"Thank you for indulging us."
Oh, Dave ... sweet, affable, generous Dave.
That quote came from the man behind Dave Matthews band Wednesday at Xcel Energy Center at some point during a jam-rock marathon lasting more than three hours. The sold-out crowd of around 14,000? Riveted. For the casual observer? The evening proved an engaging endurance test, one that showcased virtuosic musicianship while straining patience. DMB is the type of band that will opt for five extended fiddle jams, because four would just be ridiculous. The Virginia rockers' devoted fanbase seemed to agree.
Wednesday's show was divided into two acts: an 80-minute acoustic appetizer followed by a neverending plugged-in concert. Although it began with warm, stripped-down covers of Procol Harum ("Whiter Shade of Pale”) and Neil Young ("The Needle & the Damage Done"), the first set wasn't all that quiet, with horn blurts and fiddle carving foreshadowing the many, many extended groove sessions to come. A cheer erupted upon the first bongo bop; it was that kind of crowd. Dave's skibbity-doo-bop-skibbity-beep delivery was especially pronounced on "Tripping Billies," while "Typical Situation" shifted between stoner mood music and dramatic, sweeping highs.
"At some point we'll stop playing, I don't know when," Matthews warned ahead of intermission.
The second act featured beefed-up lighting, a jumbotron, and increased twisty-knee dancing from Matthews. Violinist Boyd Tinsley, a clear fan favorite, served up innumerable solos. In fact, each of the band's players showcased their craft time and time again, and the engrossed crowd could not get enough. How many saxophone breakdowns is too many? Not a question to pose to this cultish and crispy fanbase. The eight-minute — eight-minute! — rendition of old-school DMB favorite "Proudest Monkey" is a decent metaphor for the group. There are gorgeous, down-tempo moments; there are intricate, soaring jams (so many soaring jams). But, at the base level, it's a song called "Proudest Monkey." Leonard Cohen, he ain't. But he doesn't need to be, either. Dave's a talented, good-timing bro who caters to eager, good-timing bros. The system works.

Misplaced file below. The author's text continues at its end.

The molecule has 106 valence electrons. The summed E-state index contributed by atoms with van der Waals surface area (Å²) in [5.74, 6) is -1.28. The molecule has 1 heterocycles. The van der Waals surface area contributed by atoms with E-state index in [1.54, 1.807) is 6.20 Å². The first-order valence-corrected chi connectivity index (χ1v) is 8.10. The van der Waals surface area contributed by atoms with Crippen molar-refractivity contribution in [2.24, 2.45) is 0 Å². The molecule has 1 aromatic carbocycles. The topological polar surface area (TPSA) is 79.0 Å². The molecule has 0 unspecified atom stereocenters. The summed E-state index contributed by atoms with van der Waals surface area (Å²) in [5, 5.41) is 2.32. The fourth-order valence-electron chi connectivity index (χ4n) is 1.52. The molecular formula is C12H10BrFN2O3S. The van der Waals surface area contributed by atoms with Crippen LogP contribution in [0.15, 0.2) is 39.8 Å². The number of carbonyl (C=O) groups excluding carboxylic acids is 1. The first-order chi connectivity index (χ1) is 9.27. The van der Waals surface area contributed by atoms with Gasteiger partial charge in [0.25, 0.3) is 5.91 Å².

Newer DMB offerings like "Black and Blue Bird" and "Virginia in the Rain" traded spirited funk for soft rock, tempering audience dancing ever so slightly. At one point, Dave's banter was literal gibberish punctuated with textbook hippie dancing. The crowd loved it. "Squirm" was the closest approximation of full-on rock 'n' roll, with fan screams meeting its Flying V guitar riffs. White-boy funk levels were high — as were other things — on "So Much to Say." Another DMB classic, "Lie In Our Graves," somehow lasted just a couple minutes. Beach ball. Frisbee. Skoobidy-boo-ba-ha-skibbity.
An encore ... dear god, an encore ... kept fans joyously locked-in through "Sister" and "Belly Belly Nice." It's impossible to level a complaint against the show Dave Matthews Band delivered on Wednesday. Enraptured fans paid $55 to see their favorite band. In return, they got a shit-load of huge vibes and expert jamming. An edited-down approach — hey, what a concept! — would not have improved their experience. DMB knows its audience, its strengths, its sweet spot. These performances are not intended for indifferent attendees, and, mercifully, very few at Xcel matched that profile.
Critic's bias: The beach blankets for sale at the merch booth summed up my perception of DMB.
Notes on the opener: Keep an eye out for that Dave Matthews Band.
Random notebook dump: After much thought, I determined Dave sings as though he's a scatting Kermit the Frog channeling Eddie Vedder. I am very proud of this revelation.
The crowd: Rabidly devoted thirtysomething suburbanites. Many of the fellas were sporting baseball caps and pastel shorts.
Overheard in the crowd: "Are you alive?," an older DMB fan to me, sensing I wasn't grooving as hard as everyone around us.